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• Talk to your health care professional – share your healthy history, get your blood pressure and cholesterol checked, and ask if taking an aspirin each day is right for you.

• High blood pressure is one of the leading causes of stroke. One in 3 U.S. adults has high blood pressure, and half of these individuals do not have their condition under control.

• High cholesterol affects 1 in 3 American adults, and two-thirds of these individuals do not have the condition under control.

• Many people with diabetes have health problems that are also stroke risk factors. A doctor and dietician can help manage diabetes.

• Eat a healthy diet, get more exercise, and follow your health care professional’s instructions about medication you take.

• What you eat has a big impact on your heart health. When planning meals and snacks, try to eat lots of fresh fruits and vegetables, limit sodium, saturated fat, transfat, and cholesterol.

• Cook at home more often. Whenever possible, select foods that are low in sodium or have no salt added. Limit sauces, mixes and “instant” products, including flavored rice and ready-made pasta.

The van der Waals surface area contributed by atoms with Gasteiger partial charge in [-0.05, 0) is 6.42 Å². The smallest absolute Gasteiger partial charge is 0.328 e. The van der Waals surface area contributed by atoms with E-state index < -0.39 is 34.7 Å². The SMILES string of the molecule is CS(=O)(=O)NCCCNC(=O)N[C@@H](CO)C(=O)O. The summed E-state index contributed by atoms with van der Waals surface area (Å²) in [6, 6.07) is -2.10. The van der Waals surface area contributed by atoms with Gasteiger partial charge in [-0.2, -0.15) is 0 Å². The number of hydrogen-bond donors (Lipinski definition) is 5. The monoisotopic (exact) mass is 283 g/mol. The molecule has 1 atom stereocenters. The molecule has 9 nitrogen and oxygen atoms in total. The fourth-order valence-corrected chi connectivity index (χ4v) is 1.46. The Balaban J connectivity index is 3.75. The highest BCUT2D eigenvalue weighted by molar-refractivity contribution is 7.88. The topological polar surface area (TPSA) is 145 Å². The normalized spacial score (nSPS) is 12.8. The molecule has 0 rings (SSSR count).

• Obesity can increase your risk for stroke. To keep your body at a healthy weight and to fight high blood pressure and cholesterol, make physical activity part of your daily routine.

• Cigarette smoking greatly increases your risk for heart disease. If you’re a smoker, quit as soon as possible, and if you don’t smoke, don’t start.

• You can support smoke-free policies in your community to try to avoid secondhand smoke.

• Fatty deposits can block arteries carrying blood to the brain and lead to a stroke. Talk to your health care professional about treating circulation problems.

• If you have symptoms such as heart palpitations or shortness of breath, see your doctor for an exam.

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